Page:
Photo tip: Ask Permission.
Imagine how you would feel if you were walking down the street of your home town and out of the corner of your eye you saw someone with a 70-200 mm lens pointed right at you. You’d probably wonder why they wanted a photo of you, what would it be used for and where would it end up? You might even try to ‘hide’ by putting your hand up to scratch your face, or getting off the street at the next corner and taking an alternate route. Or, you may approach the person and ask them what they are photographing. Summed up, this is how most people feel regardless of their nationality.
Just because you are in someone else’s country doesn’t mean that taking photos is ok. Yes, as traveler’s and photographers we want to capture things around us. But, it is our duty to make sure that we understand the customs, beliefs and rules of the places we are traveling to.
In most countries, photographing government officials is taboo, if not flat out illegal. Unless of course they are on display for that purpose at a landmark or tourist attraction.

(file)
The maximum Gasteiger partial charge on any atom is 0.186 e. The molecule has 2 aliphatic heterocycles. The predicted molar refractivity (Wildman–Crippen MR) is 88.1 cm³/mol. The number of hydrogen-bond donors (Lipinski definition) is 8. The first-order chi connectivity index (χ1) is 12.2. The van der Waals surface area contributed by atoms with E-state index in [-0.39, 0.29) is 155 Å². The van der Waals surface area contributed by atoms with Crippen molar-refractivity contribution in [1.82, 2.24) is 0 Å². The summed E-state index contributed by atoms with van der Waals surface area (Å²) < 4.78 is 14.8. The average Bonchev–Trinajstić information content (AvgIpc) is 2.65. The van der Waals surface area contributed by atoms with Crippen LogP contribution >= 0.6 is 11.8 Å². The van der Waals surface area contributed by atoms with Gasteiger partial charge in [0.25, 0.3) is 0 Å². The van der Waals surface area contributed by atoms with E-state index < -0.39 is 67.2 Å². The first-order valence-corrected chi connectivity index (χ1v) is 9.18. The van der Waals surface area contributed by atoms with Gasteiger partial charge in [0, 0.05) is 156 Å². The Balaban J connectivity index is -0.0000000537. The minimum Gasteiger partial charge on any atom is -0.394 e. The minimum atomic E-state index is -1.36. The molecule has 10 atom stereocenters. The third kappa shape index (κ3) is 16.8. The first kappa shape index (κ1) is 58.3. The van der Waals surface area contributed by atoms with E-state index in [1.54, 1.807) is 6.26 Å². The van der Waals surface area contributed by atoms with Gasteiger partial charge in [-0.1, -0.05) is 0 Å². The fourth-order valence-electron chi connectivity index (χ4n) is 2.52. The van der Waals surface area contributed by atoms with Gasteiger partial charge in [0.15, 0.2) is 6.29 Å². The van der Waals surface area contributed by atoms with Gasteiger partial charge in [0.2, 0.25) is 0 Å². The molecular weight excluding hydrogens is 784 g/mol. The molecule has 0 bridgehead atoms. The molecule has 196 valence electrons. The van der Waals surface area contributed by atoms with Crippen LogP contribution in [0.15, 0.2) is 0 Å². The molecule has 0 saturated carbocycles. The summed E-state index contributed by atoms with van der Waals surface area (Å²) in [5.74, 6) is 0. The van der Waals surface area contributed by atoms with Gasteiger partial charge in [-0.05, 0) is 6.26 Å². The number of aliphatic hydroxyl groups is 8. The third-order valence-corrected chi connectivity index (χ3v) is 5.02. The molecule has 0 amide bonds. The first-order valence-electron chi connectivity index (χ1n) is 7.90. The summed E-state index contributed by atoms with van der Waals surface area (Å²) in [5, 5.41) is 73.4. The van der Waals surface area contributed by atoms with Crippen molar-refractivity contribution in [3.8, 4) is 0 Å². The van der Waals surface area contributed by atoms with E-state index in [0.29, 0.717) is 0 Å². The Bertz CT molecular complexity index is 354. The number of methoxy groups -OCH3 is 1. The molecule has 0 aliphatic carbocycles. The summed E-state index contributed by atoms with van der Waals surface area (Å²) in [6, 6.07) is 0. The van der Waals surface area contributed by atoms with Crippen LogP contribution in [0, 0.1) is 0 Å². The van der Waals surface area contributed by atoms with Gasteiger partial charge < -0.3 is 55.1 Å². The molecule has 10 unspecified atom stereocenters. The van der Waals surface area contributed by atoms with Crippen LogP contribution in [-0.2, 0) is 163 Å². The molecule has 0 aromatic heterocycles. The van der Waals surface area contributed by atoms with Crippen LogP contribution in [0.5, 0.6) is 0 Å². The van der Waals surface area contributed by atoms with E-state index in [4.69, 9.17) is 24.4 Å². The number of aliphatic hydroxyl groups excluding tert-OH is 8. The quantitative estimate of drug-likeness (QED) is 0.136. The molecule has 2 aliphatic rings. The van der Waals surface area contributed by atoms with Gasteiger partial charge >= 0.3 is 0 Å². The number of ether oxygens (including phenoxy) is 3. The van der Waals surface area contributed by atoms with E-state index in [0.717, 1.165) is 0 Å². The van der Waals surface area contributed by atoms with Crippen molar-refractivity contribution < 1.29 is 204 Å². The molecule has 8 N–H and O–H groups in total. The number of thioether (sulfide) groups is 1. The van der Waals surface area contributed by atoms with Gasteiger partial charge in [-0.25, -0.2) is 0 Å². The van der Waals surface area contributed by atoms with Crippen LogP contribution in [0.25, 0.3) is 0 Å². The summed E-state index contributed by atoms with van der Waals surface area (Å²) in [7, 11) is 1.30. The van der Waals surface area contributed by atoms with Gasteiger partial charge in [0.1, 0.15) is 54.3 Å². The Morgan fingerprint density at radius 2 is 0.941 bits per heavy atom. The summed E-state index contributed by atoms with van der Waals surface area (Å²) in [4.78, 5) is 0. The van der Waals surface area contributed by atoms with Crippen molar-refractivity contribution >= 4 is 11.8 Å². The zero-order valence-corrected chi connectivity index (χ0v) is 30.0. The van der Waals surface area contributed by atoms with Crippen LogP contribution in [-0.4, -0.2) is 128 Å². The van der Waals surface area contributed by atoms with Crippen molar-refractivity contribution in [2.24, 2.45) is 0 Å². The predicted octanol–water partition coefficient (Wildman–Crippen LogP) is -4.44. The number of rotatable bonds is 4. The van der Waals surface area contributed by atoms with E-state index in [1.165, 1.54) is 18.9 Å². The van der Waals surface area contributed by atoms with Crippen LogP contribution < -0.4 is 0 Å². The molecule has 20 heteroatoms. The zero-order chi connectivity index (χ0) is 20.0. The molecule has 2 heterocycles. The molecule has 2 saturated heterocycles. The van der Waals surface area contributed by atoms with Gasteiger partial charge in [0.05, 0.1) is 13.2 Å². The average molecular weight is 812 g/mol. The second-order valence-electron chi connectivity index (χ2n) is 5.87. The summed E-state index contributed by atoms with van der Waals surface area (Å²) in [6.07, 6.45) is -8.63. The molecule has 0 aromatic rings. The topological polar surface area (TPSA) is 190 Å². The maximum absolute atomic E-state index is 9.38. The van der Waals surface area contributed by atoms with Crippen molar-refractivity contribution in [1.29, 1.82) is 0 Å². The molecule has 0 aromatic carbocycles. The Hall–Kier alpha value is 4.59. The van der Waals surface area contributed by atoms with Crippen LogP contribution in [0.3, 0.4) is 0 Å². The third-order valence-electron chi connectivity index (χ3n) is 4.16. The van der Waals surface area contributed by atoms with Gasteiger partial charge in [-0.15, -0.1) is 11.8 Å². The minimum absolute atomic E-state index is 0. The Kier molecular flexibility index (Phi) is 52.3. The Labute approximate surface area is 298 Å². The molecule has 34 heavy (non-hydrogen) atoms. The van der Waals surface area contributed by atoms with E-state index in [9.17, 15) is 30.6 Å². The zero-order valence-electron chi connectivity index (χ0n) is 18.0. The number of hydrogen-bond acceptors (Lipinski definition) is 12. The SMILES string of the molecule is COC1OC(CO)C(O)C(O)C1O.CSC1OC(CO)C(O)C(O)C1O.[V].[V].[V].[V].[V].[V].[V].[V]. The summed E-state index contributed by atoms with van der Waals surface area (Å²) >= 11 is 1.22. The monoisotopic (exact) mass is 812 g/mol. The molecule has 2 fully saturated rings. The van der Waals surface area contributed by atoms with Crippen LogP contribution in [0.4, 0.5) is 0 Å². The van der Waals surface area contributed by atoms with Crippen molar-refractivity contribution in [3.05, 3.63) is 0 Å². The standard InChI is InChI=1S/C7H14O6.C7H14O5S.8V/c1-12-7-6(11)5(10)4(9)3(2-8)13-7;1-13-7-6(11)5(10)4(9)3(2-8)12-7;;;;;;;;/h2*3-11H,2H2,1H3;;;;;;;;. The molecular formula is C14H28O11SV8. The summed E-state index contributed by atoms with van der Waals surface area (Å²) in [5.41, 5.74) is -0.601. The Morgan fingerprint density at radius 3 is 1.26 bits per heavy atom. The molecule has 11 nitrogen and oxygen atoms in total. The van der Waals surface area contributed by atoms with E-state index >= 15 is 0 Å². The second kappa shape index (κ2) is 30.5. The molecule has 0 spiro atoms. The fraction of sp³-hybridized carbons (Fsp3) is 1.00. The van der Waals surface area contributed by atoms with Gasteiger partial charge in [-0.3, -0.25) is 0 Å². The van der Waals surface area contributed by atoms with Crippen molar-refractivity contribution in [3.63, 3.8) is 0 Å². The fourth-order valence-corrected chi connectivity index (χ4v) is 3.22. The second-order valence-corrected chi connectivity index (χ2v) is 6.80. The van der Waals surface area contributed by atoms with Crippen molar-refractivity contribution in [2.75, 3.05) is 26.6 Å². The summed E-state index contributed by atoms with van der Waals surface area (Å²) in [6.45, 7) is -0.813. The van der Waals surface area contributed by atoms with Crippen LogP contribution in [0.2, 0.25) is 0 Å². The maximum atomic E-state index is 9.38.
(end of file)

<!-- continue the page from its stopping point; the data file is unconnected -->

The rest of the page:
In some countries, such as Peru, many people believe that the camera captures your soul, so they do not want to be photographed at all. It is important to be aware of this and respectful.
Want to photograph someone? Why not ask them if they mind? It only takes a moment and it could lead to a really interesting conversation!
Don’t know how to speak the language? Learn a few basic phrases and watch for body language to tell you whether the person understands and is giving their permission.
If all else fails, use your own body language. Smiling and pointing at a person and then back at your camera is universally understandable … as is the shake of the head side to side for no, or the nod of the head up and down for yes.